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Not Eating Enough: Overcoming Underconsumption of Military Operational Rations Not Eating Enough, 1995 Pp. 419-432. Washington, D.C. National Academy Press A Biographical Sketches COMMITTEE ON MILITARY NUTRITION RESEARCH ROBERT O. NESHEIM (Chair) was Vice President of Research and Development and later Science and Technology for the Quaker Oats Company. He retired in 1983 and was Vice President of Science and Technology and President of the Advanced Health Care Division of Avadyne, Inc. before his retirement in 1992. During World War II, he served as a Captain in the U.S. Army. Dr. Nesheim has served on the Food and Nutrition Board, chairing the Committee on Food Consumption Patterns and serving as a member of several other committees. He also was active in the Biosciences Information Service as its Board Chairman, American Medical Association, American Institute of Nutrition, Institute of Food Technologists, and Food Reviews International editorial board. He is a fellow of the American Institute of Nutrition and American Association for the Advancement of Science and a member of several professional organizations. Dr. Nesheim received a B.S. in Agriculture, M.S. in Animal Science, and Ph.D. in Nutrition and Animal Science from the University of Illinois. RICHARD L. ATKINSON is Professor of Internal Medicine, Department of Nutritional Science at the University of Wisconsin-Madison. He was the Associate Chief of Staff for Research and Development at the Veterans'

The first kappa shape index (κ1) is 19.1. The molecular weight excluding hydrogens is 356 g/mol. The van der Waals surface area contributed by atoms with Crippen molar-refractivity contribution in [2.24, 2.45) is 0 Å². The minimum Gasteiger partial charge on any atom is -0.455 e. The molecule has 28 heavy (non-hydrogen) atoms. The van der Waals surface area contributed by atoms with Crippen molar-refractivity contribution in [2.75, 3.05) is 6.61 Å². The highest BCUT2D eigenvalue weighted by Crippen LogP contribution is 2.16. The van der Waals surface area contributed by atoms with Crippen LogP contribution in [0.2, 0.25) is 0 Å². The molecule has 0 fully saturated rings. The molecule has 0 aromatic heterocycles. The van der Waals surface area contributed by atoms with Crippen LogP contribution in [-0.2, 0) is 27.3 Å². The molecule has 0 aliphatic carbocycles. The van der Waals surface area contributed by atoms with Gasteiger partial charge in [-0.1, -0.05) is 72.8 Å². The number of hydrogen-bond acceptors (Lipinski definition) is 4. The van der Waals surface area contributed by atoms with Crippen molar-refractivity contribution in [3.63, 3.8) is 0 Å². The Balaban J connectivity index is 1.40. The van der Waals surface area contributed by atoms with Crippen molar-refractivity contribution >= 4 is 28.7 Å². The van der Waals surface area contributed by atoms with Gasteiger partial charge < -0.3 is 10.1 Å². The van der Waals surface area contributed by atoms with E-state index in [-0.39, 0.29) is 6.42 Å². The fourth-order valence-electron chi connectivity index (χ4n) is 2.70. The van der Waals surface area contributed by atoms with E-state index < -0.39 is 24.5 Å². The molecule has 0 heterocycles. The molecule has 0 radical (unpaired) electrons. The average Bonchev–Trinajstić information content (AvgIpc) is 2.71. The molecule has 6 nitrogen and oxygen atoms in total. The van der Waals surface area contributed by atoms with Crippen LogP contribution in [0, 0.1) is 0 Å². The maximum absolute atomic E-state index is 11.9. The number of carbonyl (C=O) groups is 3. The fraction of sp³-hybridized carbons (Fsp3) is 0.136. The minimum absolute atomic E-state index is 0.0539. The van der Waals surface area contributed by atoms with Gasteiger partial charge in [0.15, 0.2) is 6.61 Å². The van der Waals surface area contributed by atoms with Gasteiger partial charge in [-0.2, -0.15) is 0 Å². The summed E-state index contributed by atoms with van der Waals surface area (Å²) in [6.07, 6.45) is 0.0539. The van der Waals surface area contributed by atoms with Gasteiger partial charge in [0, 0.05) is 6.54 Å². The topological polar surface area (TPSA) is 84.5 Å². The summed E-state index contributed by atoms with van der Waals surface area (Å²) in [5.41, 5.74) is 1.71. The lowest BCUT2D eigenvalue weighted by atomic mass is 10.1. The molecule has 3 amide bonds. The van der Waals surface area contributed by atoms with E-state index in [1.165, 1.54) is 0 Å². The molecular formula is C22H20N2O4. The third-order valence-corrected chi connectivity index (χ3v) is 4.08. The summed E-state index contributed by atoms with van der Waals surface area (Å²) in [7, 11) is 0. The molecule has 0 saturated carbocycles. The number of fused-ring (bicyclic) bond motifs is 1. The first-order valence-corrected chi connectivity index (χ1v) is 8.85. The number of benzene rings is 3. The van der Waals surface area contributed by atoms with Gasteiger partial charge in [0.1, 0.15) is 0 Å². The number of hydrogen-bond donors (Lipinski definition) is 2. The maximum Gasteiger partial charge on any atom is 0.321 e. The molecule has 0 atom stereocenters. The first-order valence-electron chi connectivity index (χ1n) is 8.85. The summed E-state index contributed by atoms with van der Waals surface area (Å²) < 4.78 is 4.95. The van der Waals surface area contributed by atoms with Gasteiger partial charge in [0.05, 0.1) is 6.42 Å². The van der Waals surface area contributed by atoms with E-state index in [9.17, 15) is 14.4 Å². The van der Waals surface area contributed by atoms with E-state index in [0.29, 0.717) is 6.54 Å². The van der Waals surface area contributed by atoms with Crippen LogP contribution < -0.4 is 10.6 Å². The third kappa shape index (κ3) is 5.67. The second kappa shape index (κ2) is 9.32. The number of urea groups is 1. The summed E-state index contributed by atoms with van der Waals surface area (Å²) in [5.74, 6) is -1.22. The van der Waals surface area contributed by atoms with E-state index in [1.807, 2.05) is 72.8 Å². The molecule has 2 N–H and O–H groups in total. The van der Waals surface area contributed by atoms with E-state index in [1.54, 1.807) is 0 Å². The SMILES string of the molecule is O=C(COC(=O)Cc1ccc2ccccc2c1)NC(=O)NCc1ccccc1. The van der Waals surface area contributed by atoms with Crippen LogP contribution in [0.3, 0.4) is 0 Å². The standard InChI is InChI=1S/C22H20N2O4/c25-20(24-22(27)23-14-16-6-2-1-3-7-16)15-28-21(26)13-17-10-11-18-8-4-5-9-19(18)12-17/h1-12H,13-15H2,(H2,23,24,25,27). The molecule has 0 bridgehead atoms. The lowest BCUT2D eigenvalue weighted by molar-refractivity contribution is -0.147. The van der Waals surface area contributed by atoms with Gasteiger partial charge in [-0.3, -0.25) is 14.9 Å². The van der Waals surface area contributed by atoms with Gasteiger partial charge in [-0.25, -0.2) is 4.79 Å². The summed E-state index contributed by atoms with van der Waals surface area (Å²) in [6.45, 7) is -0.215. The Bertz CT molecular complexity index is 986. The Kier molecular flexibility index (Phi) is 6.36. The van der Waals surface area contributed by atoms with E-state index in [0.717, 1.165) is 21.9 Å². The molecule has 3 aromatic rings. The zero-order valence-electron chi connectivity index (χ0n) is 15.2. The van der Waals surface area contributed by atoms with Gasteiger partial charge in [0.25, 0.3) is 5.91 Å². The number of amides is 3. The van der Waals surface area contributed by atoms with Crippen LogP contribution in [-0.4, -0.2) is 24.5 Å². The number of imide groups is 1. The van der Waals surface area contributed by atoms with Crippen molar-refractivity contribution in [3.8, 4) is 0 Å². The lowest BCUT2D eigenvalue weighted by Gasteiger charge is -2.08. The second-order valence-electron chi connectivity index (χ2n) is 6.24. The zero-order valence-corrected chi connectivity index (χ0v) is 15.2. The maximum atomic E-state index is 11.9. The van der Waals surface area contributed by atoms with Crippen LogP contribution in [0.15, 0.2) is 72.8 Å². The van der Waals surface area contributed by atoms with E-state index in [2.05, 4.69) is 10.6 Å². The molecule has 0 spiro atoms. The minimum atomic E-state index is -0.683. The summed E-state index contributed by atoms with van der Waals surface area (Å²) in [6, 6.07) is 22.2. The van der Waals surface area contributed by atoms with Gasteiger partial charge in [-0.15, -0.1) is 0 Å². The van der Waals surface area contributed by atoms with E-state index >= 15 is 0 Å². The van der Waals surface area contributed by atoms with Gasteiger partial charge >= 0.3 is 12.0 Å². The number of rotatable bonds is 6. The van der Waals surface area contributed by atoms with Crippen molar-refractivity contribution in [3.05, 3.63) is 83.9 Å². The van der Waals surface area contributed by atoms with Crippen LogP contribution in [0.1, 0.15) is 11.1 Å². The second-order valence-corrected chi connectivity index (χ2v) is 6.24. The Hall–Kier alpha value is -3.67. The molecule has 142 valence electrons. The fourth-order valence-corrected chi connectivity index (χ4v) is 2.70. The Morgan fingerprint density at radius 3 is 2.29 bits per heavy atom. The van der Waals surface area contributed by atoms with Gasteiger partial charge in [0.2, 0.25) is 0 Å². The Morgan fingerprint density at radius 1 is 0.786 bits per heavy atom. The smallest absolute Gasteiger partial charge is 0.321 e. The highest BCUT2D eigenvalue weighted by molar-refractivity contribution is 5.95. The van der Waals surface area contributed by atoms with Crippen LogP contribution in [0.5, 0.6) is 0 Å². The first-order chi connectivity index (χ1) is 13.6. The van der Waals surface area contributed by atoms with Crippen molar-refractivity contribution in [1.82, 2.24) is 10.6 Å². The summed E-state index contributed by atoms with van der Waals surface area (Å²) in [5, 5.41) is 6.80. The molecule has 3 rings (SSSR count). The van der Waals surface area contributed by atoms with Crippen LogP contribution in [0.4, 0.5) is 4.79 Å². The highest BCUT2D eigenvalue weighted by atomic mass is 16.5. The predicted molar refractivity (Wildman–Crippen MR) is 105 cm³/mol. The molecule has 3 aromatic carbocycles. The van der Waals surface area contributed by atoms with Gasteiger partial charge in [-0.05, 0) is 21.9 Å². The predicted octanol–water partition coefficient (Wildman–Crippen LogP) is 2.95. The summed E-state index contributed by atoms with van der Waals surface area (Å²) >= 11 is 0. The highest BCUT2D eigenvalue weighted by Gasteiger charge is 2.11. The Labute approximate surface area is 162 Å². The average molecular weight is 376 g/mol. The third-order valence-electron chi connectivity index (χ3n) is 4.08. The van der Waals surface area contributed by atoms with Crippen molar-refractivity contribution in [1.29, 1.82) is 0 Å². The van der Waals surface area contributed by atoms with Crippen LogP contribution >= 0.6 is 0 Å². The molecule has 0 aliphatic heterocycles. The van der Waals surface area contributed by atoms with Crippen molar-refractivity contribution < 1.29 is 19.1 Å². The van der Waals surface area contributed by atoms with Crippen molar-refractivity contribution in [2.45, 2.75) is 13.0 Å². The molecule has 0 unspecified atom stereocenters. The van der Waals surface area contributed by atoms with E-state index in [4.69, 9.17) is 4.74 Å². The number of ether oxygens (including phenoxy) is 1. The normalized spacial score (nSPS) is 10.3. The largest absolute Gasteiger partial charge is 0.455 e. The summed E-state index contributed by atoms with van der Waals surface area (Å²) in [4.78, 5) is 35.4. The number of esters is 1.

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Not Eating Enough: Overcoming Underconsumption of Military Operational Rations Affairs Medical Center in Hampton, Virginia. Concurrently, Dr. Atkinson was Professor of Internal Medicine and Chief of the Division of Clinical Nutrition at the Eastern Virginia Medical School in Norfolk, Virginia. He served 4 years in the military at Walter Reed Army Hospital in Washington, D.C. and the U.S. Army Hospital in Fort Campbell, Kentucky. Dr. Atkinson is an editorial board member for the Journal of Nutrition , a medical advisory board member for Obesity Update, and a contributing editor for Nutrition Reviews. He is a member of the American Association for the Advancement of Science, American Institute of Nutrition, and Endocrine Society; he is a fellow of the American College of Nutrition and American College of Physicians. Dr. Atkinson holds a B.A. from the Virginia Military Institute in Lexington and M.D. from the Medical College of Virginia in Richmond, where he served his internship. He then completed his residency at Harbor General Hospital in Torrance, California. WILLIAM R. BEISEL is Adjunct Professor in the Department of Immunology and Infectious Diseases at the Johns Hopkins School of Hygiene and Public Health. He held several positions at the U.S. Army Medical Research Institute for Infectious Diseases at Fort Detrick, Maryland, including in turn, Chief of the Physical Sciences Division, Scientific Advisor, and Deputy for Science. He then became Special Assistant for Biotechnology to the Surgeon General. After serving in the U.S. military during the Korean War, Dr. Beisel was the Chief of Medicine at the U.S. Army Hospital in Ft. Leonard Wood, Missouri, before becoming the Chief of the Department of Metabolism at the Walter Reed Army Hospital. He was awarded a Commendation Ribbon, Bronze Star for the Korean War, Hoff Gold Medal at the Walter Reed Army Institute of Research, B. L. Cohen Award of the American Society for Microbiology, and Department of Army Decoration for Exceptional Civilian Service. He was named a diplomat of the American Board of Internal Medicine and a fellow of the American College of Physicians. In addition to his many professional memberships, Dr. Beisel is a Clinical Nutrition contributing editor and Journal of Nutritional Immunology editor. He received his A.B. from Muhlenberg College in Allentown, Pennsylvania, and M.D. from the Indiana University School of Medicine. GAIL E. BUTTERFIELD is Director of Nutrition Studies at the Geriatric Research, Education, and Clinical Center of the Palo Alto Veterans Administration Medical Center in California. Concurrently, she is Lecturer in the Department of Medicine, Stanford University Medical School, and Visiting Assistant Professor in the Department of Human Biology, Stanford University. Her previous academic appointments were at the University of California-Berkeley. Dr. Butterfield belongs to the American Institute of Nutrition, American Dietetic Association, and American Physiological Society. As a fellow of the American College of Sports Medicine, she serves on the Position